Treatment of Abnormal Behavior for AP Psychology
Review questions for this study guide can be found at:
Mental Health Practitioners
- A psychiatrist is a medical doctor (M.D.) and the only mental health professional who can prescribe medication (in most regions) or perform surgery. Psychiatrists generally take a biological approach to treating major disorders such as schizophrenia and depression. Their medical training includes an approved residency in a psychiatric section of a hospital. Psychiatrists are not required to take courses dealing with insight, psychoanalytic, behavioral, cognitive, or humanistic therapeutic approaches.
- Clinical psychologists must earn a doctoral degree (Ph.D. or a Psy.D.), which includes a supervised internship, then they must pass a licensing exam. Their training does emphasize different therapeutic approaches. Both psychiatrists and clinical psychologists see patients with similar disorders. Since many problems respond best to a combination of medication and supportive psychotherapy, clinical psychologists often work with psychiatrists.
- Counseling psychologists typically have one of a number of different advanced degrees (Ph.D., Ed.D., Psy.D., or M.A. in counseling) and tend to deal with less severe mental health problems in college settings, or in marital and family therapy practices. In the latter, they try not to assign blame but provide a supportive ear to all parties and help clarify the feelings of each individual to the others.
- Psychoanalysts may or may not be psychiatrists, but all follow the teaching of Freud and practice psychoanalysis or other psychodynamic therapies. They receive extensive training and self-analysis with a more experienced psychoanalyst before they begin their treatment of patients.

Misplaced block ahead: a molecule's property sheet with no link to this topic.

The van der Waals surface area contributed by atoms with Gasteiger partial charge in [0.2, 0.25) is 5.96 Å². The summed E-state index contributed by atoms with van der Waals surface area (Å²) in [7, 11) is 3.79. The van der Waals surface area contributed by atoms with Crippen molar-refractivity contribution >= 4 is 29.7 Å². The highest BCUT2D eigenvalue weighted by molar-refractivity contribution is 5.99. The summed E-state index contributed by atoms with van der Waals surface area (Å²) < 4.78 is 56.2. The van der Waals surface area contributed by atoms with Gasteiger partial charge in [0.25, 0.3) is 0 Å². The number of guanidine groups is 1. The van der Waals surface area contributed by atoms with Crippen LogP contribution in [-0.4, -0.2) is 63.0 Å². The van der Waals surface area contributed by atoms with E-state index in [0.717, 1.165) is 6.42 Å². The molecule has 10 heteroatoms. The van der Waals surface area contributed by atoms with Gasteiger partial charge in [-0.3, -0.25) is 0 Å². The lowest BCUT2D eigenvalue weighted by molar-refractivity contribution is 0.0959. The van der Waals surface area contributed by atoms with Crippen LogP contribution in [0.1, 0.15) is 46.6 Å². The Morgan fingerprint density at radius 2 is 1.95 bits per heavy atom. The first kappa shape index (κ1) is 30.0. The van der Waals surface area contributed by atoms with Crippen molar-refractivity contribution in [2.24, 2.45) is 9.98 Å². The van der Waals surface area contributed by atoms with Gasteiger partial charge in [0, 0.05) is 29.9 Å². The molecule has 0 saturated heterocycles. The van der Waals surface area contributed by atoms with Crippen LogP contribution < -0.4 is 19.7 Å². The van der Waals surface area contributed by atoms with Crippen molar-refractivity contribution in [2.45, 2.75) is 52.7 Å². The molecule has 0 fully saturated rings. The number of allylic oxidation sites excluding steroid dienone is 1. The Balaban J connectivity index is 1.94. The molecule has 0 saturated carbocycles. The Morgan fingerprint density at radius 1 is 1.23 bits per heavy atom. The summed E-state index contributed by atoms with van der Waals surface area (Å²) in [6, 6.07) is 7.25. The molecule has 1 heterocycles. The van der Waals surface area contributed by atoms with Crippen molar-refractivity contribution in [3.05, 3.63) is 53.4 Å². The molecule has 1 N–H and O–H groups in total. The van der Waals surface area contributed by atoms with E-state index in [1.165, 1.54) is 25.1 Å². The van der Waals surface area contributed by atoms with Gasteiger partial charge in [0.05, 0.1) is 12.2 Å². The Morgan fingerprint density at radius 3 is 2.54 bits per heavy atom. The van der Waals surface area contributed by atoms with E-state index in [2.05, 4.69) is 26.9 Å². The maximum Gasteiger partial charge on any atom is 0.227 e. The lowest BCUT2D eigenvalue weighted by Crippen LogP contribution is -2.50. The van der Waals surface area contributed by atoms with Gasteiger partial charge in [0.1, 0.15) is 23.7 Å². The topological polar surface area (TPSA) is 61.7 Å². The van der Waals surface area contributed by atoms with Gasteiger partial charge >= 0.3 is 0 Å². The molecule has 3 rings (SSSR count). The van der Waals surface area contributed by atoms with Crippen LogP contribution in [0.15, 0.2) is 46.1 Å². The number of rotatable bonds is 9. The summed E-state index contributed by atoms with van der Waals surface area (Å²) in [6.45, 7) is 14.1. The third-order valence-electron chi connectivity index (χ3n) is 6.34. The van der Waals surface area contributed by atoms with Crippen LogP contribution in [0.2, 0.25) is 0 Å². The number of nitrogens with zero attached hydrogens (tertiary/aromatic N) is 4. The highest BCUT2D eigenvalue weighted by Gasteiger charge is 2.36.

- Clinical or psychiatric social workers typically have earned a Master's degree in social work
(M.S.W.), which includes a supervised internship, and have taken a certification exam. Other mental health care professionals include psychiatric nurse practitioners and pastoral counselors, who combine spiritual guidance with practical counseling.
While many medical insurance plans will pay for the services of psychiatrists, clinical psychologists, counseling psychologists, and clinical social workers, they will not pay for the services of unlicensed therapists. In most places, anyone can call himself/herself a therapist without having any training.
Brief History of Therapy
Archeological evidence and historical documents suggest that early humans believed people with mental health problems were possessed by evil spirits. Trephining, drilling holes in skulls, also indicates that early practitioners attempted to release these spirits.
Over 2,000 years ago, Greek physician Hippocrates proposed that psychological problems have physical causes for which he prescribed rest, controlled diets, and abstinence from sex and alcohol. More than 1,500 years ago, Greek physician Galen believed that medicine was needed to treat abnormal behavior, which he thought was a result of an imbalance in the four bodily humors, similar to today's biomedical approach. Unfortunately, during the Medieval period, most societies returned to the belief that demons or Satan possessed people suffering from mental problems. Victims were punished with exorcisms or tested by drowning and burning.
The Enlightenment brought reformers: in the 18th century, Philippe Pinel of France and, in the 19th century, Dorthea Dix of the United States were champions of humane treatment for the mentally ill. Instead of treating those with mental health problems as sinners or criminals, they created separate institutions for them, and pioneered more individualized and kinder treatment strategies.
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